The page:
Lithium demand growth is expected to be one of the highest of all commodities for the next 20 years (at least 10x, potentially 40x growth according to the IEA) to support demand for lithium batteries used in vehicles and grid energy storage. This provides incredible tailwinds for technologies like Novalith's LiCAL™ extraction; a process that uses the carbonic acid in carbonated water to extract more lithium, addressing lithium refinement bottlenecks.
However, the increased demand of lithium is challenged by its role as the most significant contributor to carbon emissions of any mineral used in the battery industry, primarily due to current processing and extraction techniques. In addition to addressing a growing bottleneck in an industry with fast-growing demand, Novalith's LiCAL™ technology is fast and produces far fewer tonnes of CO2 per tonne of lithium carbonate produced when compared to traditional techniques.
Australia's role in lithium
Australia is the world's largest supplier of lithium, producing 42,000 tonnes of the commodity in 2019. This, however, is almost entirely the mined hard rock, spodumene; nearly all of which is exported to China where ~90% of global processing is managed.
The Australian Government is taking action to grow Australia into a critical minerals powerhouse through the 2022 Critical Minerals Strategy. The ambition here is to move Australia into downstream processing and retain more economic benefits and jobs in Australia, boosting the nation's sovereign capability. This includes the $200 million commitment to the Critical Minerals Accelerator Initiative to support strategically significant projects at challenging points in their development and the $2 billion Critical Minerals Facility to provide loans within the sector. The timing is ripe for Australian startups focusing on lithium and other critical minerals, like Novalith.
Additionally, the United States' Inflation Reduction Act that promises $369 billion for climate and clean energy policies includes a 10% Advanced Manufacturing production tax credit across the breadth of the lithium-ion supply chain. This bolsters the Biden administration’s National Blueprint for Lithium Batteries 2021-2030 goals which aim to support the growth of the USA’s materials-processing base to meet domestic battery manufacturing demand. As a country with a free-trade agreement with the United States, the Inflation Reduction Act allows Australian startups like Novalith to ride monumental tailwinds on their path to commercialisation.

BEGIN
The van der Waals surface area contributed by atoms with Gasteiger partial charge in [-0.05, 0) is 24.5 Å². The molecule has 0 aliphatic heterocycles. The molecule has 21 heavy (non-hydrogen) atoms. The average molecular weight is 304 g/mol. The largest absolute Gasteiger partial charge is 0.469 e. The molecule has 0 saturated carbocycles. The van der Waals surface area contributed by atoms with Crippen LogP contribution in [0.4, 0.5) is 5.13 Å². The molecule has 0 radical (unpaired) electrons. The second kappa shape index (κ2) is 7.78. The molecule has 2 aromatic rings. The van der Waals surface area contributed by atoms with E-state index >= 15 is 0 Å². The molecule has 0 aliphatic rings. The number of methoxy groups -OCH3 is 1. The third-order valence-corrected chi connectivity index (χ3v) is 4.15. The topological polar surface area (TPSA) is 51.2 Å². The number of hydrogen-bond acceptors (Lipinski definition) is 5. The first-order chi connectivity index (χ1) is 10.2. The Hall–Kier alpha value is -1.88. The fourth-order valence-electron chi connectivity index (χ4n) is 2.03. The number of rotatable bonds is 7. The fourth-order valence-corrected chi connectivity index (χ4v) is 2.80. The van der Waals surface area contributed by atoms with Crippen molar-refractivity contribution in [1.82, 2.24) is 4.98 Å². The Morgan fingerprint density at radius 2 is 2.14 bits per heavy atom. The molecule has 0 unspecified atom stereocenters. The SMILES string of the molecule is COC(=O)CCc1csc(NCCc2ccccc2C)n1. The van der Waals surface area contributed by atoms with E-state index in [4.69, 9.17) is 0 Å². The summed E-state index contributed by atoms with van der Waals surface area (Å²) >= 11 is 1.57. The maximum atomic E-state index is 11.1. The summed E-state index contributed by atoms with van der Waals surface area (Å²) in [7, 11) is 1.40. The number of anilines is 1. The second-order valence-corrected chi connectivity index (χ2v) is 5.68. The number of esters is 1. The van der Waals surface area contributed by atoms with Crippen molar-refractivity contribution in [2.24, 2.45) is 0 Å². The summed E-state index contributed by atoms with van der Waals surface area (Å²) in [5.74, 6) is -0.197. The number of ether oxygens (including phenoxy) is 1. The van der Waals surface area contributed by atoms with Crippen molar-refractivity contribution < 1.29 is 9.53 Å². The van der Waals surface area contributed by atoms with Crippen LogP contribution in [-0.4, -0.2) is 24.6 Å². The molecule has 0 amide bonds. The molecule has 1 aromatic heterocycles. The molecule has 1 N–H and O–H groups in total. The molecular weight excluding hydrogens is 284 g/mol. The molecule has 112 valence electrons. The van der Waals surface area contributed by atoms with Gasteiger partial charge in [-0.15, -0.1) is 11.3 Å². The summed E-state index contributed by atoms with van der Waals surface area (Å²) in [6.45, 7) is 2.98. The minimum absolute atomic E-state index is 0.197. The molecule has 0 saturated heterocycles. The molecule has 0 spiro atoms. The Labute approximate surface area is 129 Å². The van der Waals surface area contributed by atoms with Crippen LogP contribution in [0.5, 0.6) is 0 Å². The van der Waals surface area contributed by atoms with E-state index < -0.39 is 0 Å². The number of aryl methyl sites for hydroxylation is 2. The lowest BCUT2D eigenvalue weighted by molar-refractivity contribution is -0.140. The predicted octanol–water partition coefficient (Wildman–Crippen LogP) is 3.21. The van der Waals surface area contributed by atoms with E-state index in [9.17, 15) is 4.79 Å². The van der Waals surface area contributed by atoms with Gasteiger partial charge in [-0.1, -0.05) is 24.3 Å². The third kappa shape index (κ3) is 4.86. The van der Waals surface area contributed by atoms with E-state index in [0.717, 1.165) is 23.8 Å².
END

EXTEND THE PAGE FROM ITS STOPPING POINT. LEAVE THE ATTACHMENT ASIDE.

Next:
Novalith's low-cost, low-emission solution
While spodumene is an abundant resource, current lithium extraction techniques produce 20 tonnes of CO2 for every 1 tonne of lithium carbonate (incl. scope 3 emissions). This is process also only recovers 50-70% of the metal from the spodumene.
Novalith's LiCAL™ technology can extract almost all of the lithium with negligible impurities (99.8% lithium) and no harmful by-products using 90% less water than the incumbents. A life-cycle assessment verified Novalith's process also reduces carbon emissions by over 54% for every tonne of lithium carbonate produced. It is 25-40% cheaper (OPEX) than current alternatives and can produce lithium hydroxide. That's an extensive list of benefits!
“It’s a massive opportunity to be able to disrupt and meaningfully contribute to something as important as electrification & decarbonisation. We are very grateful to have the support of a strong group of mission aligned investors who understand the urgency and significance of what we’re aiming to achieve,” said Steven Vassiloudis, founder and CEO of Novalith. “Our technology has the potential to significantly decarbonise the lithium supply chain as well as unlock new lithium ore reserves and opportunities, providing low cost and environmentally sustainable lithium to a world that is rapidly racing towards an electric future.”
Why do we back this team?
Initially developed within the labs of The University of Sydney, Novalith's technology has gone through numerous iterations led by Steven Vassiloudis (CEO), a chemical engineer with extensive process scale-up and pilot plant experience.
In addition to Steven, co-founder Dr Andrew Harris (CTO), a Professor of Chemical and Biomolecular Engineering at the University of Sydney, has over 20 years of experience working at the interface of academia and industry.
Throughout the investment process, the Investible Climate Tech Fund team were impressed with the team’s pragmatic approach and the fact that this approach did not hide their huge ambitions. In addition to pursuing the spodumene markets, Novalith are developing processing capabilities to include clay feedstock, which expands potential in the US market in line with their goals to domesticate the EV supply chain.
We are excited to support the Novalith team as they seek to make Australia a leader in lithium refinement, reducing the emissions of the industry and accelerating the global decarbonisation transition.
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